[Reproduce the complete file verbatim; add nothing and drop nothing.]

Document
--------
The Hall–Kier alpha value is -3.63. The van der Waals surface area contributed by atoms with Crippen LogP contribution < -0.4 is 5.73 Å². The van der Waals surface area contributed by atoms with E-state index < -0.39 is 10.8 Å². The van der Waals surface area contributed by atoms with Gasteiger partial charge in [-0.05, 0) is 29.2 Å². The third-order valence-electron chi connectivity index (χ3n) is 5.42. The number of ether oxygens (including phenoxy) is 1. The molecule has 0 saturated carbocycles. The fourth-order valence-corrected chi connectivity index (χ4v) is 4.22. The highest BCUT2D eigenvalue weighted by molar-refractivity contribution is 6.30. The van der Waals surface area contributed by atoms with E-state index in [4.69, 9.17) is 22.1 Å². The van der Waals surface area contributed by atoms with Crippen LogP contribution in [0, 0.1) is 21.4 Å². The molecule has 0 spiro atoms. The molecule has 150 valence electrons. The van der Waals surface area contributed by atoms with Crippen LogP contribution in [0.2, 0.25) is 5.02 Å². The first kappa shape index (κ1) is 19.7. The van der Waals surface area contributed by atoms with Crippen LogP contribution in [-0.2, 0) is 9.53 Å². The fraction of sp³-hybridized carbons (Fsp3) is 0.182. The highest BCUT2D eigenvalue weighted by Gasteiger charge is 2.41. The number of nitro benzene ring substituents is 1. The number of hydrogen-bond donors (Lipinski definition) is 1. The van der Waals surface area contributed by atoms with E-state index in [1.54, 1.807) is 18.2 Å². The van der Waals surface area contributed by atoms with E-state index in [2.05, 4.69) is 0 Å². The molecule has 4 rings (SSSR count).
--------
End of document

The Hall–Kier alpha value is -3.63. The van der Waals surface area contributed by atoms with Crippen LogP contribution < -0.4 is 5.73 Å². The van der Waals surface area contributed by atoms with E-state index < -0.39 is 10.8 Å². The van der Waals surface area contributed by atoms with Gasteiger partial charge in [-0.05, 0) is 29.2 Å². The third-order valence-electron chi connectivity index (χ3n) is 5.42. The number of ether oxygens (including phenoxy) is 1. The molecule has 0 saturated carbocycles. The fourth-order valence-corrected chi connectivity index (χ4v) is 4.22. The highest BCUT2D eigenvalue weighted by molar-refractivity contribution is 6.30. The van der Waals surface area contributed by atoms with E-state index in [4.69, 9.17) is 22.1 Å². The van der Waals surface area contributed by atoms with Crippen LogP contribution in [0, 0.1) is 21.4 Å². The molecule has 0 spiro atoms. The molecule has 150 valence electrons. The van der Waals surface area contributed by atoms with Crippen LogP contribution in [0.2, 0.25) is 5.02 Å². The first kappa shape index (κ1) is 19.7. The van der Waals surface area contributed by atoms with Crippen LogP contribution in [-0.2, 0) is 9.53 Å². The fraction of sp³-hybridized carbons (Fsp3) is 0.182. The highest BCUT2D eigenvalue weighted by Gasteiger charge is 2.41. The number of nitro benzene ring substituents is 1. The number of hydrogen-bond donors (Lipinski definition) is 1. The van der Waals surface area contributed by atoms with E-state index in [1.54, 1.807) is 18.2 Å². The van der Waals surface area contributed by atoms with E-state index in [2.05, 4.69) is 0 Å². The molecule has 4 rings (SSSR count).